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Changes to BMAT Assessment in 2024/25

Click the link to view the announcement released online on 10/11/2022 on reforms to the BMAT assessment from the academic year 2024/25 onwards for medicine.


    The BioMedical Admissions Test (BMAT) is a 2-hour admissions exam, which tests the candidate’s logical aptitude, scientific knowledge and numeracy skills, and written and reasoning skills.


    Always double-check before choosing your universities!

    Brighton & Sussex Medical School

    Imperial College London

    Lancaster University

    University College London

    University of Cambridge

    University of Leeds

    University of Oxford


    Early September (date TBC):

    Registration opens (visit Cambridge Assessment)


    Early October (date TBC): 

    Registration deadline


    Mid October (date TBC):

    Late registration deadline

    2 November (confirmed):

    BMAT exam day

  • ​​

    Section 1: Thinking Skills (MCQ)​

    Number of Questions: 32

    • 16 Problem-solving

    • 16 Critical thinking​

    Time: 60min

    Score: 1.0 to 9.0

    Section 1 is divided evenly between critical reasoning and problem-solving questions. Critical thinking question subtypes include identifying a conclusion / assumption / flaw in a statement / method of argument / weakening or strengthening statements / inferences / explanations. Problem-solving question subtypes involve data analysis, word-based problems, spatial reasoning questions and identification of repetition / pattern.

    Section 2: Maths & Science (MCQ)


    Number of Questions: 27

    • 7 Biology

    • 7 Chemistry

    • 7 Physics

    • 6 Maths​

    Time: 30min

    Score: 1.0 to 9.0

    Applied science makes up Section 2 of the BMAT, and is divided roughly evenly between Biology, Chemistry, Physics and Maths. The time pressure is more severe than in Section 1, with roughly a minute per question. It is crucial to familiarise yourself with the BMAT content specification, as Cambridge Assessment have published a list of assumed knowledge for Section 2 - roughly summarised below: 


    • Cells

    • Movement across membranes

    • Inheritance

    • DNA

    • Gene technologies

    • Variation

    • Enzymes

    • Animal Physiology

    • Environment


    • Atomic structure

    • Periodic table

    • Chemical reactions & equations

    • Quantitative chemistry

    • Oxidation, reduction & redox

    • Chemical bonding, structure & properties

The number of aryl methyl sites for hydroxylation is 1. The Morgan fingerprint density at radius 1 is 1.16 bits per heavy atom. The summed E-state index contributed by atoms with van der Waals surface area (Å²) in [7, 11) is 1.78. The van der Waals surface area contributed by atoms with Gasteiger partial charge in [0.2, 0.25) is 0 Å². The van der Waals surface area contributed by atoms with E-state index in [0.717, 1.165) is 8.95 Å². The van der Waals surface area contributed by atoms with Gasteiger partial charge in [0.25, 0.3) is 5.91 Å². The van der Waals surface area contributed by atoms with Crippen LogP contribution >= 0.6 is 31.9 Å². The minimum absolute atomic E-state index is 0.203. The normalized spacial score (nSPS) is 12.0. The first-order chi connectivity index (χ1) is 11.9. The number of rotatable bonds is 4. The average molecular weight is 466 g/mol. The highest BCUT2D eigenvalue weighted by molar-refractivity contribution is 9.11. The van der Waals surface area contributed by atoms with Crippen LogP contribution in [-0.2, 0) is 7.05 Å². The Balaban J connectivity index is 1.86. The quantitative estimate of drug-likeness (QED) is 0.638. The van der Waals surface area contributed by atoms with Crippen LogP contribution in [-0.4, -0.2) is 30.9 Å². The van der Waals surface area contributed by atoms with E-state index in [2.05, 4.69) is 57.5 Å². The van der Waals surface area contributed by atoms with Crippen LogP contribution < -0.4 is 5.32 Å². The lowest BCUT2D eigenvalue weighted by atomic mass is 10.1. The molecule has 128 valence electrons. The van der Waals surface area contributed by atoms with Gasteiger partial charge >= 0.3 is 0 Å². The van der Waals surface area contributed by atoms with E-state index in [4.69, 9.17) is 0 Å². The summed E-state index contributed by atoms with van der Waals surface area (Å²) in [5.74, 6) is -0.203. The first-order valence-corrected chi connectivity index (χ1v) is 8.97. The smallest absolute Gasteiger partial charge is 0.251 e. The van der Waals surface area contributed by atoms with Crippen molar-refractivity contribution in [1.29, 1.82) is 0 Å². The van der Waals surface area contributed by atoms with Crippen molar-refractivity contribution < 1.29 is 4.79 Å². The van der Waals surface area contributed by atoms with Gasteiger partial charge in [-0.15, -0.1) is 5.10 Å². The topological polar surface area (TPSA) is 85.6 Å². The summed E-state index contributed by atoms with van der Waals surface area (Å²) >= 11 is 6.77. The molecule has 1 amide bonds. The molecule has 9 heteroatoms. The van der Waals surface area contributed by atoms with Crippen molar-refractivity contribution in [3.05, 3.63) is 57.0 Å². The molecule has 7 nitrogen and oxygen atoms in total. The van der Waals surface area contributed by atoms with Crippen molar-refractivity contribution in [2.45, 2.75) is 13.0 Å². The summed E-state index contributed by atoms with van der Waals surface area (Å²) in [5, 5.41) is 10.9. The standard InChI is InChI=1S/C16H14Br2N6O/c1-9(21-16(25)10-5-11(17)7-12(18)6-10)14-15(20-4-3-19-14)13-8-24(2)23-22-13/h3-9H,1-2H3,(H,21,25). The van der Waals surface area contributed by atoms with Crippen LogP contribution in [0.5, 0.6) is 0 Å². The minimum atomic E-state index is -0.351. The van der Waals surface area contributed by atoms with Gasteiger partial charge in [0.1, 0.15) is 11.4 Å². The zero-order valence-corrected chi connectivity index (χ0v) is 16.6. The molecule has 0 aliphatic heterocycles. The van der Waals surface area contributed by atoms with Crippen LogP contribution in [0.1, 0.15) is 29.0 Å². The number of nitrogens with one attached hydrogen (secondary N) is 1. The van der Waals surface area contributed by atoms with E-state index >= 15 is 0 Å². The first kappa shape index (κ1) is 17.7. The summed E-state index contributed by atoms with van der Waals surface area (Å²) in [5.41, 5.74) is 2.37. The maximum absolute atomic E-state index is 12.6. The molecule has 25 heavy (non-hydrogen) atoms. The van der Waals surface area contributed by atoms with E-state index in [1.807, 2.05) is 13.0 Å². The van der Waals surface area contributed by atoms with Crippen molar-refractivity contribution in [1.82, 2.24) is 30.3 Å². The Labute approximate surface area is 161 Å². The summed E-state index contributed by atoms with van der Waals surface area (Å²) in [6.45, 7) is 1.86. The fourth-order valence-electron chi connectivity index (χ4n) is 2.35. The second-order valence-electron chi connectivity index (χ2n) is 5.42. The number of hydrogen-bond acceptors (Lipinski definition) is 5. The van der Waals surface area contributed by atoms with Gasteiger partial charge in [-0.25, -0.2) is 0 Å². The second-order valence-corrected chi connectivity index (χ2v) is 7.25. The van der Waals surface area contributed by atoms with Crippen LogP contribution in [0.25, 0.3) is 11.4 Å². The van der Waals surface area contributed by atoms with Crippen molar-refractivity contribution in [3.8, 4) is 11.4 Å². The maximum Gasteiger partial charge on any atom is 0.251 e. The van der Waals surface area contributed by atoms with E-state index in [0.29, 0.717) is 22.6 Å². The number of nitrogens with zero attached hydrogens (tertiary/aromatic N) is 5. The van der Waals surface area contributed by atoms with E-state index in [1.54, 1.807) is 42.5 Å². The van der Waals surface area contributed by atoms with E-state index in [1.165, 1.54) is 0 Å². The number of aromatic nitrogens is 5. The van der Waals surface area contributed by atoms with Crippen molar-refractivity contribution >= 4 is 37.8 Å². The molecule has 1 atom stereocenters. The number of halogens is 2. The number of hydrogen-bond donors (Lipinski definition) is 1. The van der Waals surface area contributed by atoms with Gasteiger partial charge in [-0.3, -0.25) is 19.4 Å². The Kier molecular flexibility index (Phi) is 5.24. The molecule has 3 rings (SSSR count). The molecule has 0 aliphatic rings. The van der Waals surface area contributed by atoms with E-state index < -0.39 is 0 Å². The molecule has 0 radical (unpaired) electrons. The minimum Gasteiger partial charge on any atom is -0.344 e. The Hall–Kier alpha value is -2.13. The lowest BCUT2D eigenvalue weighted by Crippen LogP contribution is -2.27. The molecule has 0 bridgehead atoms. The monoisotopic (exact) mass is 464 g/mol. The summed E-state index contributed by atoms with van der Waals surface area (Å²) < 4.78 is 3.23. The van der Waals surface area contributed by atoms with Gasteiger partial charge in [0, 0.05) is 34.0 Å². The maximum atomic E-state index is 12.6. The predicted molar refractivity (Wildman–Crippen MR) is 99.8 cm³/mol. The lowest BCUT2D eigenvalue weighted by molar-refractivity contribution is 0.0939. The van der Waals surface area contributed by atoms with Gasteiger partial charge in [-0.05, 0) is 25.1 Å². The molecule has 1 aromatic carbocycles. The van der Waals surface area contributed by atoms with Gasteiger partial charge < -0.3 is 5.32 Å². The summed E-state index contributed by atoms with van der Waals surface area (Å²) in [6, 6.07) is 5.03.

• Group chemistry

    • Separation techniques

    • Acids, bases & salts

    • Rates of reaction

    • Energetics & electrolysis

    • Carbon / organic chemistry


    • Electricity

    • Motion & energy

    • Thermal physics

    • Waves

    • Electromagnetic spectrum

    • Radioactivity


    • Numbers

    • Algebra

    • Geometry

    • Measures

    • Statistics

    • Probability

    Section 3: Essay

    Choose 1 of 3 options​

    Time: 30min


    • Quality and content: 0 to 5

    • Quality of written English: A to E

    Section 3 of the BMAT is a writing task, for which you have 30 minutes in total. This includes selecting one topic of a choice of three, planning the essay, writing the essay, and proofreading. The essay is scored on both content and use of written English. The three options you have are general (philosophy) theme, science theme or medical theme. The essay should consist of three parts: explanation & argument of statement, counterargument and reconciliation & conclusion. 

    For more material on questions types within each section, guidance on recognising and tackling questions subtypes, and one-on-one personalised mentoring and access to practice questions, please sign up to the In2MedSchool Mentorship Programme.

    • Time pressured

    • Competitive peers

    • Often not as straightforward as GCSE / AS level exam questions

    • Requires a proactive & strategic approach with good application / synthesis of knowledge

    • No calculator is allowed (contrary to the UCAT)

    • Prior to Covid the BMAT was a pen-and-paper exam, recent transition to an on-screen exam has led to software glitches (as reported by test-takers)

    The BMAT (contrary to the UCAT) has published all its past papers going back to 2003. In addition, the 2014, 2020, and specimen papers have full worked answers freely available online. This means that there is plenty of practice available.

UCAT Application Timeline: Important Dates

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